It’s clear from the very beginning, AquaPazza is a title destined for the niche market. It’s a compilation fighter a la King of Fighters featuring characters from three different unknown Japanese series; Utawarerumono, Tears to Tiara and To Heart. Chances are, you’ve never heard of these franchises before and wouldn’t recognize any of its thirteen playable characters. Thankfully, Atlus likes to take risks and opted to bring the game to North America just the same. Originally, AquaPazza was released in arcades in 2011, and later ported to PlayStation 3 in 2012, both only in Japan.
I’m what you would called a noob when it comes to fighting games. Therefore, I cannot offer you the same kind of objective criticism you would find from a veteran brawler. I like to review fighters based on their accessibility to newcomers. I praised Injustice in my last review because of its friendly difficulty and glorious story mode. Like I said in the video review, I adored the fact that playing on normal was challenging, but fair and would adapt itself to the player’s skills. There was always hard mode to kick your ass, but you didn’t need to lower the difficulty in order to enjoy the game. AquaPazza makes no attempt whatsoever to draw in the casual fighter. It’s clearly aimed at a select audience and because of that, it harder for me to recommend.
Although it has nothing to do with the gameplay, AquaPazza is sold right from the get-go at the low price of only $29.99. Many sites like Amazon or Newegg are even offering free shipping. It’s very rare to be able to get a brand new console game for less than thirty dollars these days, shipped. Heck, two recent titles, Ratchet & Clank: Into the Nexus and Puppeteer were also discounted right off the bat and those cost ten dollars more. The price alone should be a big incentive to pick this one up, for fighting fans out there.
+ I’ve never found something similar to the Another Story mode found in AquaPazza. It’s extremely simple, beat the game once with a character and you unlocked that character’s bonus story. These play out like a regular arcade mode with you having to go through eight stages to beat the game. However, both modes contain a different final boss, which is pretty cool. As usual, the boss fights are tricky because they always have unfair advantages. It seems as though that’s some unwritten law in all fighting games. Thankfully, there are eight different difficulties and the lowest one is a piece of cake. The challenge becomes frustrating pretty quickly if you try to bump up the difficulty, which I always find a bit annoying but then again, I’m sure the hardcore will be pleased.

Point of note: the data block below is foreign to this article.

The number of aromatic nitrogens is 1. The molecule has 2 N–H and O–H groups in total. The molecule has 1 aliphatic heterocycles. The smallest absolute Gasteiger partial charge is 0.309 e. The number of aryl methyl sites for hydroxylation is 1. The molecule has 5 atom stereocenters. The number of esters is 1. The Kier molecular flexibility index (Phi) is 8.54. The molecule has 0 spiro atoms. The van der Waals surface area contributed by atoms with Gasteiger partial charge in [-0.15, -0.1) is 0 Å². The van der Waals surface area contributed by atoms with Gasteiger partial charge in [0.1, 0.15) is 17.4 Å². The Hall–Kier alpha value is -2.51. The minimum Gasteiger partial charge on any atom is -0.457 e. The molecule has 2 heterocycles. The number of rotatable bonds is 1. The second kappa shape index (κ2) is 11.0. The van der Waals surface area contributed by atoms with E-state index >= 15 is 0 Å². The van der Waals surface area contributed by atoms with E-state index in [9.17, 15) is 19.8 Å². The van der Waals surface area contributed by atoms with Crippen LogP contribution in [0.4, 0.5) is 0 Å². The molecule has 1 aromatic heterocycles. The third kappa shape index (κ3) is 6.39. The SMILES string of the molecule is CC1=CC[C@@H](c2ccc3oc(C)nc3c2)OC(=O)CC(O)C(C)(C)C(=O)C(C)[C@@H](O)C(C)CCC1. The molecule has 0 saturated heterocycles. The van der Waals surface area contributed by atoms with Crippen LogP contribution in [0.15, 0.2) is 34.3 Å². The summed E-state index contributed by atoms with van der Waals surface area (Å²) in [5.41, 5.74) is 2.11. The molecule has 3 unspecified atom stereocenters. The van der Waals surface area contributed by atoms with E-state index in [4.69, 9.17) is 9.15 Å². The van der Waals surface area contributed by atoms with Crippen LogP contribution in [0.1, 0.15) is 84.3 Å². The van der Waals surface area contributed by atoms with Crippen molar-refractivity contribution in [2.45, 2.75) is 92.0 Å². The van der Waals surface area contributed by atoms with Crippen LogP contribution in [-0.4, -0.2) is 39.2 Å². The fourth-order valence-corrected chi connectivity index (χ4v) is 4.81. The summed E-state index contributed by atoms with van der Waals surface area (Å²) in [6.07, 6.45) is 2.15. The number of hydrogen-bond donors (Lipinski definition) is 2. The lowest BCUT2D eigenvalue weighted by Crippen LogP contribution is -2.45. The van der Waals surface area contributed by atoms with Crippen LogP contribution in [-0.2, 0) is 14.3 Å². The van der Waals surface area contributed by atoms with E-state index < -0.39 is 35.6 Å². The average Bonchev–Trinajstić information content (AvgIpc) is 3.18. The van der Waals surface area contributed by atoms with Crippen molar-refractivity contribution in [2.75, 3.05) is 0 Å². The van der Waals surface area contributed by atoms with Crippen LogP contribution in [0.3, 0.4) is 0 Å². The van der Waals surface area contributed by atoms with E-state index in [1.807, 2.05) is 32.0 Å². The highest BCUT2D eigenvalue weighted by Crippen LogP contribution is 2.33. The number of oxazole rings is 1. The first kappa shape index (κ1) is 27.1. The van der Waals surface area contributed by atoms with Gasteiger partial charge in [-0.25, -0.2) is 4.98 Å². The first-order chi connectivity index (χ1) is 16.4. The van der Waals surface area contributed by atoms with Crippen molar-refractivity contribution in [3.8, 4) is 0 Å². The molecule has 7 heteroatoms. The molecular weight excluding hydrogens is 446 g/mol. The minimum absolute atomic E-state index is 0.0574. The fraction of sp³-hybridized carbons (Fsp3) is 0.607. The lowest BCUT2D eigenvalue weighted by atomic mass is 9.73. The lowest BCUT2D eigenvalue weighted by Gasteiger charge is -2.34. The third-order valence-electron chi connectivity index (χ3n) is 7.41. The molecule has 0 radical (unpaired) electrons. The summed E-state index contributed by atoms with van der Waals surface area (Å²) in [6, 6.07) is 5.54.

+ Pretty deep fighting system. Basically, each hit you do fills up a gauge. You can then use up stock from that gauge to execute specials, super specials and cancels. These are quite exciting to watch and keep you on the edge of your seat. Executing combos is simple thanks to the game’s four button set-up, but hard to master as any good fighter should be.
+ Assist characters are unique and only playable that way. In fact, the game boosts thirteen unique fighters and thirteen unique assist characters. These can be used at the press of a button during a fight and can change the outcome of a battle. It’s important to master when is best to use them, and in which scenario if you hope to have any kind of success online.
+/- At the time of writing this review, I could not try out the online multiplayer as the servers weren’t live yet. However, the Japanese game has been out for more than a year now which leads me to believe that the North American version will feature its own servers. This is all speculation of course, but it would be nice to have more opponents to challenge, via a larger online community.
– Besides versus, there are only three gameplay modes, two of which are basic arcade style. The other one is a Score Attack mode that lets you upload your high scores. There’s not even a tutorial here so the only way to learn the basics is by trial and error, or by doing some research online. There’s an uninspired training mode, but nothing else to keep you coming back for more. Where are the mission or challenge modes which require you to input a thousands commands?
– Lackluster story. Even if I knew the characters, I can’t imagine I would be entertained by this. The basic premise is that there appears to be some kind of witch who wants to create a formula, called “AquaPazza,” that would give her control of all men. But all of this is told via boring skits, and tons of dialogue you need to read while there’s Japanese voice-overs. It’s not stimulating at all, and I ended up simply skipping everything and jumping straight into the battles.
AquaPazza is a solid fighter, but doesn’t offer anything fresh or original to make it stand out from the crowd. I had fun playing the game there’s no denying it, but there’s nothing enticing me want to go back for more. The lack of game modes is honestly what kills it. I mean I’ve played many fighting games before which featured boring plots, but it didn’t matter because it had other modes to entertain me and I felt compelled to keep playing and learning the ins and outs. Sadly, AquaPazza isn’t friendly at all towards newcomers, and features a gallery of very obscure characters. The lack of a tutorial in this day and age is unacceptable. The fighting mechanics definitely work and I could see this game becoming huge in the fighting community, but because of reasons mentioned above, I can only recommend this to the most hardcore fans of the genre. It certainly carries a sexy price tag but AquaPazza AquaPlus Dream Match doesn’t break new ground.
Final Score: 7.0/10